Northern Banking Company Notes Pre-1929

Banknotes issued by Joint Stock Banks prior to 1929
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DOC
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Re: Northern Banking Company Notes Pre-1929

Post by DOC »

That is a good question. I had initially assumed that the W.H. Baskin listed as pro-Manager of Ball's Branch in 1890 and the Chief Cashier of Bank of Ireland were one and the same person. However, the census records of 1901 and 1911 reveal that the name is not unique ! It will require some further checking to answer this question.
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Re: Northern Banking Company Notes Pre-1929

Post by Mac »

Handily, we do have examples of the signature of the W. H. Baskin, Chief Cashier of Bank of Ireland as a starting point!
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Re: Northern Banking Company Notes Pre-1929

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A more detailed search confirms that the W.H. Baskin associated with Ball’s Bank is the uncle of W.H. Baskin, the Chief Cashier of Bank of Ireland. The attached obituary for W.H. Baskin of Ball’s Bank is dated 2nd September 1907. The obituary of W.H. Baskin, the Chief Cashier of Bank of Ireland, is dated 21st May 1938.

There are some independent references confirming that the uncle was associated with Ball’s Bank and in one case he is described as Secretary. The nephew joined Bank of Ireland at a young age in 1874, became Chief Cashier in 1903 and retired in 1919.

By chance, I came across an interesting article in the search for W.H. Baskin which I will post in the Bank of Ireland 1922 string.
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W.H. Baskin Ball's Bank Obituary 1907.JPG
W.H. Baskin Ball's Bank Obituary 1907.JPG (25.08 KiB) Viewed 1687 times
W.H. Baskin Bank of Ireland Cashier Obituary 1938.JPG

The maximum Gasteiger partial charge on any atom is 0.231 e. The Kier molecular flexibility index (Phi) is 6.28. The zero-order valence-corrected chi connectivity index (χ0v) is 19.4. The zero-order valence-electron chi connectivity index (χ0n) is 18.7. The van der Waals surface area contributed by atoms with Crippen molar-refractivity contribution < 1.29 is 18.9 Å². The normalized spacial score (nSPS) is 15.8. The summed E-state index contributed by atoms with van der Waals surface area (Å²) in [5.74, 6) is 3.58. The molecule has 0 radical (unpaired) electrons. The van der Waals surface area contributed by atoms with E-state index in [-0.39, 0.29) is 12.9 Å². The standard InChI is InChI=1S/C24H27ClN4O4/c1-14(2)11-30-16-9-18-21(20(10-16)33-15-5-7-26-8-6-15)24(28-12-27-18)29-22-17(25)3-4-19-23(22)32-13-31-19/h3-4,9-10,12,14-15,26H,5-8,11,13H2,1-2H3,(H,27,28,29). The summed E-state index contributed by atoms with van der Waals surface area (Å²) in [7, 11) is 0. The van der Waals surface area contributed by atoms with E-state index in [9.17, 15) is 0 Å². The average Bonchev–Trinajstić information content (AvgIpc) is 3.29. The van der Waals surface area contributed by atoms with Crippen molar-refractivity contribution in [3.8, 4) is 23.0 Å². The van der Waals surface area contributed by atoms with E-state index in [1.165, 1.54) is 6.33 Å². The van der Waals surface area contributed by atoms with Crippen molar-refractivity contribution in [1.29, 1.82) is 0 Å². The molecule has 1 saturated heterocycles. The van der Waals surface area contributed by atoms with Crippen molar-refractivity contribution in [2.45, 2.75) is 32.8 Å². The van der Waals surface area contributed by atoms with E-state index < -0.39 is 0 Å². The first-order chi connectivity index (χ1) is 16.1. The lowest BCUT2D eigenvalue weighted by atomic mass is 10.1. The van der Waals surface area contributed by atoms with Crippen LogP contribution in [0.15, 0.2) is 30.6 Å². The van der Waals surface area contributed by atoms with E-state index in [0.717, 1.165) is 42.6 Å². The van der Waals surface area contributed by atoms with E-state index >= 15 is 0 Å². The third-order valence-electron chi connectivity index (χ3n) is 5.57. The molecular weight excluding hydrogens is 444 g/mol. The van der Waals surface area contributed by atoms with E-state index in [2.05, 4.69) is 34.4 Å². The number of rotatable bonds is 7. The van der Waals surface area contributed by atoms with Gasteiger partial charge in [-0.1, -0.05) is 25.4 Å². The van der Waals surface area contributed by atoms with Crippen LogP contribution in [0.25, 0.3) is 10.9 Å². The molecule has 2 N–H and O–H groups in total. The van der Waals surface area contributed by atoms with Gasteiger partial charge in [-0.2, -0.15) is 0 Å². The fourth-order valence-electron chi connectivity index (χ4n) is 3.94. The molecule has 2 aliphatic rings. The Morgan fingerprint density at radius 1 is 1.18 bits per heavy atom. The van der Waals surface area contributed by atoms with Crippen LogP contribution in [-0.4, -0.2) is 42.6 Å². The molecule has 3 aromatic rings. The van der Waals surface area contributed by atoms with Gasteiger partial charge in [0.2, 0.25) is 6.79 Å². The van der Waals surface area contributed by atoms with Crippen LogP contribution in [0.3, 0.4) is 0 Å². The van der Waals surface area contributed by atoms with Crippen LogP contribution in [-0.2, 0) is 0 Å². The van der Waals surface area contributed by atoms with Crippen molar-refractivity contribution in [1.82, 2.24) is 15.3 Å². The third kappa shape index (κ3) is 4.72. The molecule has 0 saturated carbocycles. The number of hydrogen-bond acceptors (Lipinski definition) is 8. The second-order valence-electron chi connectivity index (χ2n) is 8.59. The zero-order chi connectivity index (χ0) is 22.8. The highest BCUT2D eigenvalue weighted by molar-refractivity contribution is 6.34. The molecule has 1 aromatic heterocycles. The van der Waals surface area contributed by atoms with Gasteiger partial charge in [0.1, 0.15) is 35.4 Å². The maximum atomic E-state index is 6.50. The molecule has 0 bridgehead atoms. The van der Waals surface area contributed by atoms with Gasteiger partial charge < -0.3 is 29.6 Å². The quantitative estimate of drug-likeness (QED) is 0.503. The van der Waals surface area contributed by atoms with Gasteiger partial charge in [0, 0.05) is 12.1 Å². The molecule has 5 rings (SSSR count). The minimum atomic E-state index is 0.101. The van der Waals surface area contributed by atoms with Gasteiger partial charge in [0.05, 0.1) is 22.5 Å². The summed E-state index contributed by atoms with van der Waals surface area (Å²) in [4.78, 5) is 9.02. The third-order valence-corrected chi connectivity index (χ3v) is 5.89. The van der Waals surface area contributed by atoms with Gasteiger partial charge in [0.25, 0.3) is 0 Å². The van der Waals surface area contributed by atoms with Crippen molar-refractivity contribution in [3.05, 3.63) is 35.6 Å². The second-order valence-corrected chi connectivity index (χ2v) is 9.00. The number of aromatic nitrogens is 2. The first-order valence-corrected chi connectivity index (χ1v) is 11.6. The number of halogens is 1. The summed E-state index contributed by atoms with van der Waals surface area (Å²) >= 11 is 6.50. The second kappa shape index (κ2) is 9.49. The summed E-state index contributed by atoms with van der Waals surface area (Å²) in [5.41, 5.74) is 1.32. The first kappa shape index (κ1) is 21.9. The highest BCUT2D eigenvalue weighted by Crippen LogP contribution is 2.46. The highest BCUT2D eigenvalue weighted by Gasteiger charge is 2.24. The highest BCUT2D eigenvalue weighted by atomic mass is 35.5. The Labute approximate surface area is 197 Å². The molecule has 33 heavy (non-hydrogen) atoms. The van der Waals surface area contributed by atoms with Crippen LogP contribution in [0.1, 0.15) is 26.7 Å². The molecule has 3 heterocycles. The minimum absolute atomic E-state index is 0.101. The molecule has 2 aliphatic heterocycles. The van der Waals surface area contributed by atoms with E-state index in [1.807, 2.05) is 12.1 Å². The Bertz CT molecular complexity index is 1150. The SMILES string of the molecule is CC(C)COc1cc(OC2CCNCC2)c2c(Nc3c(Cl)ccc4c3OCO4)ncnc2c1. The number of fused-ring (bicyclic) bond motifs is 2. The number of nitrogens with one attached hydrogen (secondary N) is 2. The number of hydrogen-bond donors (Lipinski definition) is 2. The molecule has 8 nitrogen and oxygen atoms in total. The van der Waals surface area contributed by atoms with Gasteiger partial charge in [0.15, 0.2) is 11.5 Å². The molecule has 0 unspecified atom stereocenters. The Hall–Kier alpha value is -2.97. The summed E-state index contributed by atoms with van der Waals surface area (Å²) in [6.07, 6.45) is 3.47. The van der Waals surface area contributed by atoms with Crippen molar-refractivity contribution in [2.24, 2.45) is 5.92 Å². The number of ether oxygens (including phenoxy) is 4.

W.H. Baskin Bank of Ireland Cashier Obituary 1938.JPG (49.64 KiB) Viewed 1687 times
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Re: Northern Banking Company Notes Pre-1929

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That's a very useful find on the two W.H. Baskins, and their relation to each other. They both retired Co. Down, I see from the snippets.
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Re: Northern Banking Company Notes Pre-1929

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PMI indicates that multi-branch £100 notes of the Northern Banking Company Limited were printed in very small numbers with just 4 dates: 1st May 1912; 5th Aug. 1914; 25th April 1918 and 2nd June 1919. The only surviving notes seen to date have the 1919 date which was subsequently issued with an overprint for use in Northern Ireland in 1929.

If these notes follow the pattern of the other denominations, the 1912 and 1914 dates should have red serials changing to black for the 1918 date and back to red in 1919. Unfortunately, the only date available to check this proposal is the 1919 date. This one has red serials.
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Northern Banking Company 100 Pounds 2nd June 1919 H.J.Craig.jpg
Northern Banking Company 100 Pounds 2nd June 1919 H.J.Craig.jpg (67.48 KiB) Viewed 1602 times
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Re: Northern Banking Company Notes Pre-1929

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The only known examples of these £100 notes are those with the overprint. Many of them are in nice grade.